Conventionally, a PC is enabled to be controlled by external manual control devices by means of a game board or card, which provides an external game port into which control devices, such as joysticks, rudders, hand-held game controllers and the like, can be plugged. Widespread compatibility is essential to the ability to mass market a wide variety of games and simulation programs.
Industry standards have been developed for game cards for personal computers such as those commonly referred to as IBM-compatibles. The universal adoption of these standards means that any external manual input device designed to control such computers and software must be compatible with the industry-standard game port. Any input device lacking such compatibility will not be able to be used to interface with conventional personal computers through standard game boards and will not be widely accepted.
One problem is that the industry standard game port provides only a limited number of inputs: four discrete signal inputs for receiving discrete signals signifying “On” and “Off” and four analog signal inputs for receiving variable voltage signals, such as output by a potentiometer, which are continuously variable over a limited range. The number of game boards that could be plugged into a conventional PC was also limited. A multiport game card is disclosed in commonly assigned U.S. Pat. No. 5,245,320 to Bouton. Consequently, the number of controllers supported by a standard game port, and the number of allowable functions communicated thereby, is severely restricted.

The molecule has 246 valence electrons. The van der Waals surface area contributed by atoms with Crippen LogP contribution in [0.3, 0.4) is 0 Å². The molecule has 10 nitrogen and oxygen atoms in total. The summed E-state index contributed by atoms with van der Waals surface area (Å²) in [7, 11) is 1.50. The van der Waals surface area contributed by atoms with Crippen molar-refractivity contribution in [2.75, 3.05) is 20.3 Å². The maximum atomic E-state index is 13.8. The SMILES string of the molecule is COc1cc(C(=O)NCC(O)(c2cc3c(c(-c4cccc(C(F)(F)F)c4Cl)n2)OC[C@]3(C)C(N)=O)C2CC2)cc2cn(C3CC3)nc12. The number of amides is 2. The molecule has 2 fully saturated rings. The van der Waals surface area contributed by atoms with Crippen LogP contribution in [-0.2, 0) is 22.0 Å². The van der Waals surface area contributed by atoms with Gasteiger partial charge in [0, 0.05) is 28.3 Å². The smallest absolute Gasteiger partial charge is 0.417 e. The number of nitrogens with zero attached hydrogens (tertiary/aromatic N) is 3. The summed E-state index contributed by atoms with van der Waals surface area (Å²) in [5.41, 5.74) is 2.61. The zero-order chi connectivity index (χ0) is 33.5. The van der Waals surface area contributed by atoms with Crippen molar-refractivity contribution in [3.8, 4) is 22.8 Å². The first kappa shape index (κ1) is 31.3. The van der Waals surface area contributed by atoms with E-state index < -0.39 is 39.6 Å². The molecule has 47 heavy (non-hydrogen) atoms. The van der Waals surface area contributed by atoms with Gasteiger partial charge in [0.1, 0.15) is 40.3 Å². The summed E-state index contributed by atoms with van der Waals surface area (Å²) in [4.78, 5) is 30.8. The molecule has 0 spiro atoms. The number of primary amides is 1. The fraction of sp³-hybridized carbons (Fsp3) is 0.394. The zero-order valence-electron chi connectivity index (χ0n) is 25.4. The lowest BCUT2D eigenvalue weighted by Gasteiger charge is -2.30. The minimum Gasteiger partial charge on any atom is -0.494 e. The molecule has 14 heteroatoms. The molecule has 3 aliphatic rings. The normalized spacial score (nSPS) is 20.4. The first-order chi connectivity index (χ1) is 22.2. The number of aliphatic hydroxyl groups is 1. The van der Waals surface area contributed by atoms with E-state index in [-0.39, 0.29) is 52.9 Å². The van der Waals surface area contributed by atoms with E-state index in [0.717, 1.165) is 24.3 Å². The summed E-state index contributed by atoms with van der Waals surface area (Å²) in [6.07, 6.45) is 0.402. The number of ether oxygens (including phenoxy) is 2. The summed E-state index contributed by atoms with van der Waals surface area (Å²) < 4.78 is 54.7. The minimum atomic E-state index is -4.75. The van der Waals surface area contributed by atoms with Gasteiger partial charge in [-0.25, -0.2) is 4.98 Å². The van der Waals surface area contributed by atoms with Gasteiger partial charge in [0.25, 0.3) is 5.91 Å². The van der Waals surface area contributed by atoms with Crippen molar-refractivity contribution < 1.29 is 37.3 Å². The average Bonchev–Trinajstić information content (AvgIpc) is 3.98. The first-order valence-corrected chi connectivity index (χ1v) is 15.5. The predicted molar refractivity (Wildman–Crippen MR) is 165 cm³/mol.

Additionally, the game card or board has been typically thought of as an input only device, that is, not having the capability of communication to and from the external device.
The industry-standard game port is a very simple, somewhat primitive, interface, especially in how it handles the analog inputs. The game port appears to the host PC, more particularly to the PC microprocessor, as an Input/Output (“I/O”) address. The microprocessor communicates with I/O interfaces, like the game port, by sending instructions to the address assigned to the particular I/O device. A single I/O interface may have two or more ports, each port will have an individual address assigned.
The first game port will usually be assigned an address 0201 hex (base 16) or 513 decimal. To access the game card to read a button, for instance, the microprocessor performs an I/O READ from address 201h. The result is an 8-bit value where each of the 4 buttons is assigned a single bit. When a button is pressed on the game controller, a contact closure to ground is applied on the game port at a pin on the connector that corresponds to the button input to the game port. A logic low voltage at the input pin and at the corresponding bit indicates that the button has been pressed.
The byte read from the game port is typically configured as follows:
For example, if the 8 bit value read from the game port is 11100000, the button pressed was button 1. You may notice that the analog positional values X1, Y1, X2, and Y2 are also represented by a single bit in this example. This is not the value of the analog input but rather a flag.